Cpl. Devon Waddell said Brown had a big impact on his life. He was "a very good, friendly, very outgoing (person). Very loving and caring," he said. "It's a big impact, but we keep our heads high and we move forward."


©2019 The Honolulu Star-Advertiser. Distributed by Tribune Content Agency, LLC.

(DoD photo)

Gold Star family members might finally see an end to the so-called "Widows Tax" thanks to the National Defense Authorization Act of 2020.

Read More Show Less

The top Pentagon watchdog has announced it would be investigating all deaths of recruits during initial military training over the past five years, the agency said in a statement last week.

In a Dec. 4 memo, the DoD Inspector General said it was changing the scope of an investigation it had opened on Nov. 18 that was titled Evaluation of Medical Resources and Guidance to Trainers at Recruit Training Centers in the DoD. Its new title, the IG said, would be Evaluation of Medical Protocols and Deaths of Recruits in the DoD.

While its original objective of looking into the medical resources available to recruits would remain the same, the IG said it would now also review all deaths of recruits at military basic training facilities between Jan. 1, 2015 and Dec. 31, 2019.

The move comes in the wake of several deaths at basic training facilities over the past year. In April, the Navy announced a safety review after two prospective sailors died at its recruit training facility in Great Lakes, Illinois. Seaman Recruit Kelsey Nobles died after a fitness test that month; Seaman Recruit Kierra Evans also died after the run portion of the fitness test.

In September, an 18-year-old soldier died following a "medical emergency" before a training drill at Fort Jackson, S.C.

Meanwhile, the Marine Corps has disciplined more than 20 Marines over misconduct at its San Diego boot camp since 2017, according to The Washington Post. The action came in the wake of a scandal involving the death of a 20-year-old Muslim recruit named Raheel Siddiqui, who fell 40 feet to his death at the Parris Island training facility, where he and other Muslims were targeted for abuse by their drill instructor (the instructor was later sentenced to 10 years in prison at court-martial).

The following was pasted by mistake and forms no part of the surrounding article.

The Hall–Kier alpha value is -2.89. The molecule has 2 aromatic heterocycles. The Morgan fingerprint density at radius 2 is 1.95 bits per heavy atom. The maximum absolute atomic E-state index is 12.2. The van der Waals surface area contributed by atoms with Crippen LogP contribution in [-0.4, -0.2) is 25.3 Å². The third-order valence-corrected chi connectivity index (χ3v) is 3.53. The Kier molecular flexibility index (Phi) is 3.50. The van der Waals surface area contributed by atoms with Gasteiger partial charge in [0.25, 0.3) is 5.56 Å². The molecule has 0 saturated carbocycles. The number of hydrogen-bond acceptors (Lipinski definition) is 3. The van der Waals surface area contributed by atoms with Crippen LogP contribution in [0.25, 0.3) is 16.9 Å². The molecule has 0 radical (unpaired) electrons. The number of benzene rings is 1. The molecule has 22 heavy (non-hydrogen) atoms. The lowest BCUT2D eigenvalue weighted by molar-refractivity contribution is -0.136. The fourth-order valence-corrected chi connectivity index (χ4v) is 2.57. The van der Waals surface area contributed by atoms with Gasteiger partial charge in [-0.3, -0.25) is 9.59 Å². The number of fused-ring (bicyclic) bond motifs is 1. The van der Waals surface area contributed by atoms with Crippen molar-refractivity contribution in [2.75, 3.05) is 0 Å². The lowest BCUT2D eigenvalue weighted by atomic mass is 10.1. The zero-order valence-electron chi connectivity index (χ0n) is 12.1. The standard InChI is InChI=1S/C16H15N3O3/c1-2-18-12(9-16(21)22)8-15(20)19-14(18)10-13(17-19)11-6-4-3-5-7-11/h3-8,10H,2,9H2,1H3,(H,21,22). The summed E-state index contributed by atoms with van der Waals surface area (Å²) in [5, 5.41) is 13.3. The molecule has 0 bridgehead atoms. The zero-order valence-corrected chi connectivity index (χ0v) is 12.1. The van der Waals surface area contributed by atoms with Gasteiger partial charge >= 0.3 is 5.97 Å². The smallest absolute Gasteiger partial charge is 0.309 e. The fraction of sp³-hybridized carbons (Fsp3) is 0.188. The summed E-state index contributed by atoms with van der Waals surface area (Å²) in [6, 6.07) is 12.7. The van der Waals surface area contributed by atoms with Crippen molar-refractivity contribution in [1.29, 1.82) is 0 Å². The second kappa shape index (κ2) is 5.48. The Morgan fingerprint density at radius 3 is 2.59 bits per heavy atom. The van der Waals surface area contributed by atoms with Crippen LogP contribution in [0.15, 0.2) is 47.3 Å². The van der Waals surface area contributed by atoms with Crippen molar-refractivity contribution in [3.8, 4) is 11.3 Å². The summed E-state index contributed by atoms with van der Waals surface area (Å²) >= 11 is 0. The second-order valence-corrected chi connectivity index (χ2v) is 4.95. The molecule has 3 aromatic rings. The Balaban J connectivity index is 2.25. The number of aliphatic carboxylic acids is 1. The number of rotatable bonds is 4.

According to the IG, Pentagon investigators will visit all DoD recruit training facilities and interview personnel from each service's education and training commands. They will also speak with personnel at military medical facilities, the Defense Health Agency, and those assigned at the Military Entrance Processing Command, which does the initial intake for civilians going into military service.

Photo: U.S. Army/Spc. Valencia McNeal

The number of substantiated allegations of sexual misconduct against senior Army officials increased this year, according to an Army Inspector General report recently presented to service leaders and obtained by Task & Purpose.

The document, which lays out broad details of IG investigations undertaken in fiscal year 2019, looks at investigations specific to senior Army officials, which includes "promotable colonels, general officers and senior executives," according to Army spokesman Lt. Col. Emanuel Ortiz.

Read More Show Less
Marines of India Company, 3rd Recruit Training Battalion on the day before their graduation at Marine Corps Recruit Depot, San Diego on August 8, 2019. (U.S. Marine Corps/Lance Cpl. Zachary Beatty)

Editor's Note: This article by Hope Hodge Seck originally appeared on Military.com, a leading source of news for the military and veteran community.

Marine Corps senior leaders have begun to express cautious openness to the idea of making the service's boot camps fully co-ed. But if Congress has its way, the service may be pushed toward full integration sooner than expected.

The final conference version of the 2020 National Defense Authorization Act includes a provision that would require the service to integrate both its East Coast and West Coast entry-level training facilities within the next eight years.

Read More Show Less
Command Sgt. Maj. Ted L. Copeland, the Command Sergeant Major, U.S. Army Reserve and his escort team land at the Muscatatuck Urban Training Center, Indiana, May 13, 2019, during Guardian Response 19 (Army photo/Sgt. Fred Brown)

An Indiana National Guard soldier died Saturday at the Muscatatuck Urban Training Center, located about 75 miles southeast of Indianapolis.

Cpl. Larry Litton Jr., of Martinsville, was 30 years old and an assistant squad leader with the 384th Military Police Company when he was found unresponsive at the facility.

Read More Show Less